Art That Touches Us … and Can Be Touched


“Art should be a part of daily life, something of beauty to add meaning to our lives.”

It is a creed of renowned Yukon artist, Ted Harrison.

His former student, Louise Hardy, followed this creed as she prepared a rich variety of felted clothing for her collection which is now on display in the Yukon Arts Centre Community Gallery.

Hardy is not a newcomer to the Yukon arts scene. She has worked with felt textiles for two- and-a-half years and opened two shows with felts this year: one at Arts Underground and another at Yukon Artists @ Work.

Her felted clothes are occasionally worn, but are not meant to be practical: “I spent years being practical. It’s time I’m not practical.”

Hardy began her foray into felting by forever being entranced by textiles. Sewing, knitting, weaving and felting, she developed her art through many different methods until discovering the freedom and sculptural abilities of felt.

“Felt is so primitive. It’s just matted wool, an original source material for the early people. When I felt, it feels like a return to Earth … an earlier time,” she says.

The pieces in the show are symbolic of change, according to Hardy: “Marriage, death, gowns and shrouds – they all represent a cycle of change in our lives.

“I wanted the clothes, particularly the Holy Communion dress, to symbolize life-changing events. These clothes we can’t part with, but can’t wear again.” Wedding dresses aren’t worn again; Holy Communion dresses aren’t, and shrouds aren’t an item a person will ever part with.

The first Holy Communion dress holds special meaning to Hardy, who never had a chance to wear her own. The new Holy Communion dress is now finer, with a longer veil. Hardy’s pieces provide an opportunity to examine how clothing can represent tumultuous times of important events.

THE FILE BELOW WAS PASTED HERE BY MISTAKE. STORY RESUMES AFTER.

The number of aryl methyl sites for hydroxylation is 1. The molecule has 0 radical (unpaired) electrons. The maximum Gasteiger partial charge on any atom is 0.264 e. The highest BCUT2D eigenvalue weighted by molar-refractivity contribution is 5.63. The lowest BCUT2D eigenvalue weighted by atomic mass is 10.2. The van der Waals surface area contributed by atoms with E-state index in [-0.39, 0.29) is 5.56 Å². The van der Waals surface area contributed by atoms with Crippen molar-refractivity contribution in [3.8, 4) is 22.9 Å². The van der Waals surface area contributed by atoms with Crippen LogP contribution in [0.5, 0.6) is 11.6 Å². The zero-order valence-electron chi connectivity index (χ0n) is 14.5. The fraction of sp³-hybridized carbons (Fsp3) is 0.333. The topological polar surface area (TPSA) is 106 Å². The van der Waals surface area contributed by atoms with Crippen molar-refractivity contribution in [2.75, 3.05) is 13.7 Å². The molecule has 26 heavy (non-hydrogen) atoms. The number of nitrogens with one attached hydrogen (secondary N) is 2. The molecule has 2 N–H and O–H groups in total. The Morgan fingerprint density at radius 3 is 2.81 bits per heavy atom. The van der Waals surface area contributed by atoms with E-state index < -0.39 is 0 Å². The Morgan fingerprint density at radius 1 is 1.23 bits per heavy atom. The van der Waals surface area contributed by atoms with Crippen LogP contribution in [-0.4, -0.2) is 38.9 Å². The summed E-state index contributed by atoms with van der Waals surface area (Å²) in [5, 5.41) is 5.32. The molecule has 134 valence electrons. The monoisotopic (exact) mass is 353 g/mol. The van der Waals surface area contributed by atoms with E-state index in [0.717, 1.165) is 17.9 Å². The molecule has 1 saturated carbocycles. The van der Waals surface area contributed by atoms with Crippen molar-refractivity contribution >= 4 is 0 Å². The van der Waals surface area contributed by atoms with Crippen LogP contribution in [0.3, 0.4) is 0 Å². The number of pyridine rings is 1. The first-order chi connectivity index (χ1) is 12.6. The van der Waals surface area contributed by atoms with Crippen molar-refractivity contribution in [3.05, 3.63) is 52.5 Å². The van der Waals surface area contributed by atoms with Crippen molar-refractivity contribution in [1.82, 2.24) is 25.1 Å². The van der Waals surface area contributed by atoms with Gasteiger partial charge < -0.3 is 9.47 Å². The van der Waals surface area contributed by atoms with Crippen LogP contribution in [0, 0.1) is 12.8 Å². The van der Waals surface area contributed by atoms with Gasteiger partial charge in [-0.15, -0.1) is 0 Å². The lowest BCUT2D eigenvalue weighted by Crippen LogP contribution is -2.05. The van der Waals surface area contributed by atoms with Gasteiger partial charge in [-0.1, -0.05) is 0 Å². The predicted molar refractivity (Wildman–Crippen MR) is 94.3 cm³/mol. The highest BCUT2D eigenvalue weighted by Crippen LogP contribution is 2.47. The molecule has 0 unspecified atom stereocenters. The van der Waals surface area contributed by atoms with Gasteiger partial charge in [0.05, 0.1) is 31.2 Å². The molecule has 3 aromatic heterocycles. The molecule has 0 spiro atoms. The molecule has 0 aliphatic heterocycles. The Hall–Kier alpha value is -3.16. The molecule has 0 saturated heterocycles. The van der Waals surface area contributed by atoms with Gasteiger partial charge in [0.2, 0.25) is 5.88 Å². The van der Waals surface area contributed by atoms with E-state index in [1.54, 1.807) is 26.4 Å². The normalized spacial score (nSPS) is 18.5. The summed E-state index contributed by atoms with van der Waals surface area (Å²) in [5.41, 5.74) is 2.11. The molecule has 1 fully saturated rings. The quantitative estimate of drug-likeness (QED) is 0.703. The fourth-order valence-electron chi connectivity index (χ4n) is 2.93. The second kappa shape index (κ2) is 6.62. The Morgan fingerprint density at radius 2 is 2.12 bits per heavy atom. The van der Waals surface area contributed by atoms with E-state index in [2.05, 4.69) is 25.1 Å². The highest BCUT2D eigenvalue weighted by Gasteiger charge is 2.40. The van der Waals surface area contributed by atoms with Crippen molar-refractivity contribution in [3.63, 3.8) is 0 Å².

The layered felt takes time to complete. The In Flanders Fields piece is an interesting mix of utilitarian and organic material woven in. The poppies seem to grow up from the mossy grey felt onto the practicality of the soldier’s jacket. The jacket flows into the felted “ground”, evocative of a return to the earth.

In Flanders Fields took a month to complete: an average length of time for a piece, depending on how many layers of felt are worked into the art.

White wool, woven into the Oni Kimono, was wool collected by Brian Young, a friend of Hardy’s, from the sides of the Rocky Mountains. “It’s neat to think of the layers of meaning the wild wool adds to the kimono,” says Hardy.

Hardy anticipates her next collection developing organically: “I have wool blankets I have been gathering from the Salvation Army, for some time, and I see myself working something out of that. The nice part about felting and wool textiles is that it is an accessible art, a way to create beauty. Also, it is very comfortable to have around the house.”

Hardy’s collection, Capes, a Kimono and Holy Communion, shows until June 14. Anyone interested in textures and textile art will love to know that she welcomes touching the pieces.

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